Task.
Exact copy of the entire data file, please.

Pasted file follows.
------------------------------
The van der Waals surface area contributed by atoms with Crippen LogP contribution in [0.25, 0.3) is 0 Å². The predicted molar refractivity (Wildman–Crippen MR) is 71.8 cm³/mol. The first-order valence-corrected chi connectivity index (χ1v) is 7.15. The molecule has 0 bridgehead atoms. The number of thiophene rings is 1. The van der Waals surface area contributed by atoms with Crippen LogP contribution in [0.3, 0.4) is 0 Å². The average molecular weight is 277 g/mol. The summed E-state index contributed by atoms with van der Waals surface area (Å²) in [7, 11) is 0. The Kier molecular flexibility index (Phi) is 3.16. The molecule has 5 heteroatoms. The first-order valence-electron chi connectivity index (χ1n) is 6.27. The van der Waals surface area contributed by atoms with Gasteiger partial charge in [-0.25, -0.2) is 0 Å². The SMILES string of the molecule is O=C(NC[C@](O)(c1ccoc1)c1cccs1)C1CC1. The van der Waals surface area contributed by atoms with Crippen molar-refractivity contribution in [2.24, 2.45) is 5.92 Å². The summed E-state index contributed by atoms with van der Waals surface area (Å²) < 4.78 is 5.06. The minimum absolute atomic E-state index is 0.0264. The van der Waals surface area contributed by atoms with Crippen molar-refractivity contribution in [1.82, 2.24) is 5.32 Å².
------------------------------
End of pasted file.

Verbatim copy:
The van der Waals surface area contributed by atoms with Crippen LogP contribution in [0.25, 0.3) is 0 Å². The predicted molar refractivity (Wildman–Crippen MR) is 71.8 cm³/mol. The first-order valence-corrected chi connectivity index (χ1v) is 7.15. The molecule has 0 bridgehead atoms. The number of thiophene rings is 1. The van der Waals surface area contributed by atoms with Crippen LogP contribution in [0.3, 0.4) is 0 Å². The average molecular weight is 277 g/mol. The summed E-state index contributed by atoms with van der Waals surface area (Å²) in [7, 11) is 0. The Kier molecular flexibility index (Phi) is 3.16. The molecule has 5 heteroatoms. The first-order valence-electron chi connectivity index (χ1n) is 6.27. The van der Waals surface area contributed by atoms with Gasteiger partial charge in [-0.25, -0.2) is 0 Å². The SMILES string of the molecule is O=C(NC[C@](O)(c1ccoc1)c1cccs1)C1CC1. The van der Waals surface area contributed by atoms with Crippen molar-refractivity contribution in [2.24, 2.45) is 5.92 Å². The summed E-state index contributed by atoms with van der Waals surface area (Å²) < 4.78 is 5.06. The minimum absolute atomic E-state index is 0.0264. The van der Waals surface area contributed by atoms with Crippen molar-refractivity contribution in [1.82, 2.24) is 5.32 Å².